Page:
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The more alcohol you drink, the greater the odds of getting some kind of cancer, whether it’s head and neck cancer, esophageal cancer, breast cancer, liver cancer, or even colorectal cancer. One of the main reasons for this might be related to the carcinogenic chemicals produced in beer, wine, and any other types of hard liquor. Experts even suggest that women shouldn’t have more than one drink per day and men more than two.

Processed meat

Whether it’s bacon, salami, pepperoni, or sausage, any kind of meat that’s been preserved or even flavored could raise your chances of getting colon cancer. Experts even reached that view by examining more than 800 studies.

Eating a hot dog every once in a while is alright, but make sure you limit how much processed meat you have. Also, consider limiting the number of foods that have been salted, fermented, cured, or even smoked.

Engine exhaust

Trucks, buses, trains, and some cars still run on diesel fuel. The gas and soot in diesel engine exhaust are considered to be carcinogenic, causing lung and other types of cancer. If you can, avoid idling in traffic or even spending time next to diesel-run vehicles. If you can’t do anything about it, if it’s part of your job, at least follow workplace safety guidelines and try to protect your health.


Besides the exhaust, polluted outdoor air contains a lot of dust and traces of metals and solvents that could lead to cancer. Experts know this very well from looking at data from over 1.2 million people from all over the United States.

You can’t avoid pollution, but what you can do is avoid contributing to it by walking and biking as often as you can. Also, follow local public health warnings and stay indoors on those days with the worst air quality.

How do I avoid carcinogens?

Eating healthier: Even if eating healthier can’t assure cancer prevention, it definitely reduces the risks. Make sure you eat plenty of fruits and vegetables. Build your diet around fruits, veggies, and other types of foods from plant sources, like whole grains and beans. Eat lighter and leaner by prioritizing fewer high-calorie foods. Also, try to limit refined sugars and fat from animal sources.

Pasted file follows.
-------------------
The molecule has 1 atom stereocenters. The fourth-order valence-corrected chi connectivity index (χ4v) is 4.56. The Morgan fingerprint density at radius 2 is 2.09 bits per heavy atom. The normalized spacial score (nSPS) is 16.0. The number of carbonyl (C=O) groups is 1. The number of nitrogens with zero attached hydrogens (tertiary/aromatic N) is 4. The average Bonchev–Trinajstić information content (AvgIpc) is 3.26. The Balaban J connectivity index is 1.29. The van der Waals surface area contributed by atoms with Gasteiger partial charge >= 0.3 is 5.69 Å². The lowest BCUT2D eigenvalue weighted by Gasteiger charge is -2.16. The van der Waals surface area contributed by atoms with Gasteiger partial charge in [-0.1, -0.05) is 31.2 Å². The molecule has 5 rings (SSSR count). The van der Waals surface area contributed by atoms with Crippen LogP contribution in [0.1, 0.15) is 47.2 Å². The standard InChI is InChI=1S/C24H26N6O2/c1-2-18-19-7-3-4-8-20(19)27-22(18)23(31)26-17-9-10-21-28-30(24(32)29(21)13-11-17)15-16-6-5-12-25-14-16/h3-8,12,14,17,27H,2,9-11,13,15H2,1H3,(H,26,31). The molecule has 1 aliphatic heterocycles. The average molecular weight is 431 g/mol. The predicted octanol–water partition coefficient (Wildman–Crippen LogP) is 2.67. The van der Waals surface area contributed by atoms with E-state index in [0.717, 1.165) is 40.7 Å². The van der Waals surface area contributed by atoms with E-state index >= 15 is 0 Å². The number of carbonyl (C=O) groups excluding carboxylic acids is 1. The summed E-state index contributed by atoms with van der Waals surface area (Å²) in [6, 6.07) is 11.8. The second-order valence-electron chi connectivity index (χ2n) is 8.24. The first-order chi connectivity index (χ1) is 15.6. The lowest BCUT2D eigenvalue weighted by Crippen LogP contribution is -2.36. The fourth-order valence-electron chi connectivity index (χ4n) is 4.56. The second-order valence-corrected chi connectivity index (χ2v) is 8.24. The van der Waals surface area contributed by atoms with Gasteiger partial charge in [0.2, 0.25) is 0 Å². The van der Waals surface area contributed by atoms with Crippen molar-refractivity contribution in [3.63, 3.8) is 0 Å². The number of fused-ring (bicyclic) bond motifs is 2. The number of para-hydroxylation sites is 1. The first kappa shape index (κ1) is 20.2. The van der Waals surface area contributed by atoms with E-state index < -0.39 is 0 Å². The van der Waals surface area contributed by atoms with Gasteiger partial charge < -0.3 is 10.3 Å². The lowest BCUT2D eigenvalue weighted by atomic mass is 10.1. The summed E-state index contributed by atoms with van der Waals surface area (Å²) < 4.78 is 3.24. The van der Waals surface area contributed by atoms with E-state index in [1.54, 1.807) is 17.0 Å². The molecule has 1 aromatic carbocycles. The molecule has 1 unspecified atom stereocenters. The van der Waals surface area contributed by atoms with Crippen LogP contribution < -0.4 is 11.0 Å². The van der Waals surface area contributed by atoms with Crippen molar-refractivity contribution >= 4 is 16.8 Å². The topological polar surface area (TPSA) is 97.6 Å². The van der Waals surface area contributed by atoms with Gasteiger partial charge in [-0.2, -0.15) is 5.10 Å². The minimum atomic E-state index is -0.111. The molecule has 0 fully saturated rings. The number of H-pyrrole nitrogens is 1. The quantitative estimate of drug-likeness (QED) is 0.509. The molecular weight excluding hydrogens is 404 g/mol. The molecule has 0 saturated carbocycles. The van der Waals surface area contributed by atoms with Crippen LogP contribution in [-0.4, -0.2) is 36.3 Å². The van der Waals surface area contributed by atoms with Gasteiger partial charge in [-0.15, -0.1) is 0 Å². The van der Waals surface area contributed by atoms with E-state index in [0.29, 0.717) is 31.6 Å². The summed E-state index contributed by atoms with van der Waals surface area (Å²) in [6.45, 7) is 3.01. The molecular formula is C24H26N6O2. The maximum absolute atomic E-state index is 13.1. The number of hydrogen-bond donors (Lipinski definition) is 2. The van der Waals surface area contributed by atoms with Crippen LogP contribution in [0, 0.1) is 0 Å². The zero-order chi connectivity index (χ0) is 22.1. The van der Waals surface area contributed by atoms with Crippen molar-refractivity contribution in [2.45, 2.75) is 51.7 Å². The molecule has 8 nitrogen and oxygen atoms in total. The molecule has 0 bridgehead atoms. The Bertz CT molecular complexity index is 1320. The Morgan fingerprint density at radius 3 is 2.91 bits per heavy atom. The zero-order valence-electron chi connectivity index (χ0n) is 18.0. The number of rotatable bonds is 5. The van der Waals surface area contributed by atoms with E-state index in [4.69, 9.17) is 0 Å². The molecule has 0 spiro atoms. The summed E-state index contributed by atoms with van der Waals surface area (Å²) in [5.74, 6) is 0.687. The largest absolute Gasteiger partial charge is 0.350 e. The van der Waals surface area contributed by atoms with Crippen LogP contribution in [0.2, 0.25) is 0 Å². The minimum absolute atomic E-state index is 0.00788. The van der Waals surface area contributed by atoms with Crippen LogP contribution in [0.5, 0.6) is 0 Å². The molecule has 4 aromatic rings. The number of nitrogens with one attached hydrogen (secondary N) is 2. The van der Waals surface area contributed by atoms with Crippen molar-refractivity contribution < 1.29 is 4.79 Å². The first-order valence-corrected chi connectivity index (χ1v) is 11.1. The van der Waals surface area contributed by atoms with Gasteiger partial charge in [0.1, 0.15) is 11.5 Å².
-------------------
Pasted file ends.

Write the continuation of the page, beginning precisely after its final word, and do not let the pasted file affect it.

Maintain a healthy weight and try to remain physically active. Keeping a healthy weight will definitely lower the risk of some types of cancer. These could include breast, prostate, lung, colon, and kidney cancers. When it comes to health, physical activity is mandatory. On its own, it helps lower the risk of breast cancer and colon cancer. Doing any amount of physical activity will benefit your overall health.

Protect yourself from the sun. Skin cancer is definitely one of the most common types of cancer and also one of the most preventable. What you want is to avoid the midday sun, stay in the shade, cover your skin, and never skimp on sunscreen.

Get vaccinated. No, there’s no vaccine for cancer, but certain viral infections could help protect against it. What you want is to talk with a healthcare provider about:

  • Hepatitis B: Hepatitis B could increase the risk of developing liver cancer. Adults are at much higher risk of getting hepatitis B if they have intercourse with more than one partner, especially if one of them has a se*ually transmitted infection.
  • Human papillomavirus (HPV) – HPV is another se*ually transmitted virus that could lead to cervical cancer and other types of cancers. The HPV vaccine is recommended for girls and boys aged 11 and 12. The U.S. Food and Drug Administration recently approved the use of the vaccine Gardasil 9 for males and females between 9 and 45 years old.

If you found this article useful, we also recommend checking out: 4 Things that Happen if You Stop Your High Blood Pressure Meds